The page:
MADRID – The swearing-in ceremony at Spain’s parliament got off to a rocky start Tuesday when several Catalan separatist politicians changed the wording of their oaths to declare loyalty to the result of an illegal independence referendum held in the region back in October 2017.
Lawmakers were taking their seats for the first time since snap elections on April 28, which were called for and won by acting Prime Minister Pedro Sanchez’s Socialist Party (PSOE).
“I promise, because the law requires it of me, to be loyal to the democratic mandate of Oct. 1 and the Catalan people,” several members of the Republican Left of Catalonia (ERC) said when swearing on the Constitution, using a set of words traditionally associated with separatist causes.
“For the freedom of political prisoners and exiles, for the Catalan republic, yes, I promise,” Gabriel Rufian, who is likely to be ERC spokesman in parliament, said.
Albert Rivera, leader of the center-right Ciudadanos, protested and asked the new parliamentary speaker, Meritxell Batet – a member of PSOE’s Catalan branch – to issue a call to order. Several other members of Spain’s mainstream and unionist parties, mostly on the right, banged their fists on their desks.
Batet said she would not halt proceedings and defended a diversity of politics in Spain’s lower chamber.
“We are all of the people, but none of us are the people,” she said.
In what was a novelty in the chamber, five Catalan politicians currently facing charges linked to separatism in a high-profile, Supreme Court trial, briefly left preventative prison in order swear in as members of Spain’s parliament and senate following recent snap elections.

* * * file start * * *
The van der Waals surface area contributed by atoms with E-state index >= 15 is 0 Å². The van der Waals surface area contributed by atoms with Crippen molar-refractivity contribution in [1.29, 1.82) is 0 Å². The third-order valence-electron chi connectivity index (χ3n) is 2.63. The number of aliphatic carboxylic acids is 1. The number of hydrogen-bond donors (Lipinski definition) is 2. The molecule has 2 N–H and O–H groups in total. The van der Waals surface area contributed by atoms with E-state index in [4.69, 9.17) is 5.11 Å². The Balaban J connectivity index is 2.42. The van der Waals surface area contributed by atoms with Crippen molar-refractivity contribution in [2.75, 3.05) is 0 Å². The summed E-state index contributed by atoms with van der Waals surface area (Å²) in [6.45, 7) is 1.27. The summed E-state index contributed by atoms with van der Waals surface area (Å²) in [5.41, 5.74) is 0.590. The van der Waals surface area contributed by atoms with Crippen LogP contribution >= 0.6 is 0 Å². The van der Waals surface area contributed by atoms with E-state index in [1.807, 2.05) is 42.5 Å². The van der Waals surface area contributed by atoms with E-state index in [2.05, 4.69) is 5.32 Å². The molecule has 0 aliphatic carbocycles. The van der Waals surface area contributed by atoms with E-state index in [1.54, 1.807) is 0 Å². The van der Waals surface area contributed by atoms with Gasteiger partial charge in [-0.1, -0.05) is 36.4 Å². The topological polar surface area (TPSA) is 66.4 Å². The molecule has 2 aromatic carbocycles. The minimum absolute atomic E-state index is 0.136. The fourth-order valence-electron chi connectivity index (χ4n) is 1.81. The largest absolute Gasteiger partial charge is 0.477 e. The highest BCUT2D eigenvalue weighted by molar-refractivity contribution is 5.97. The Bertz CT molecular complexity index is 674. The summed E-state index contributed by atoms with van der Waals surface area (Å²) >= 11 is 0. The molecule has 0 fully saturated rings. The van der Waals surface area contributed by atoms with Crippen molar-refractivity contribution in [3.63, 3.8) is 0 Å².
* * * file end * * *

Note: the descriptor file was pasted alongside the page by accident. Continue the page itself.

They were ERC leader Oriol Junqueras and Junts per Catalunya MPs Jordi Sanchez, Josep Rull and Jordi Turull, all from Junts per Catalunya (Together for Catalonia, JxCat).
JxCat, the party of self-exiled former Catalan regional president Carles Puigdemont, also welcomed a new senator, Raül Romeva, who caused a stir when swearing in by saying he would abide by the Constitution “as a political prisoner.”
All are among the 12 Catalan separatists leaders currently on trial for charges ranging from rebellion and sedition to misuse of public funds related to their alleged activities promoting and facilitating an illegal independence referendum in Catalonia and unilaterally declaring independence back in October 2017.
Spanish media attention paid close attention to who greeted who in the chamber.
Police escorted them out of the chamber once the session concluded.
Although PSOE came out of the general elections with most votes, no party secured enough seats to form an absolute majority in the lower chamber. The right-wing, traditionally dominated by the Popular Party, fractured into three.
Meanwhile in the Senate, Spain’s upper chamber, the Socialist Party has an absolute majority for the first time in 30 years, with 140 seats out of a total of 266.
Another novelty in the lower chamber, known as the Congress of Deputies (lawmakers) in Spanish, came in the form of the far-right party, Vox, led by Santiago Abascal.
Vox’s 24 MPs, members of the first far-right party to enter Spain’s parliament since the transition into democracy after late military dictator Gen. Francisco Franco in 1975, arrived at parliament early and decided to sit in the left-hand portion of the hemicycle, an area usually reserved for the PSOE.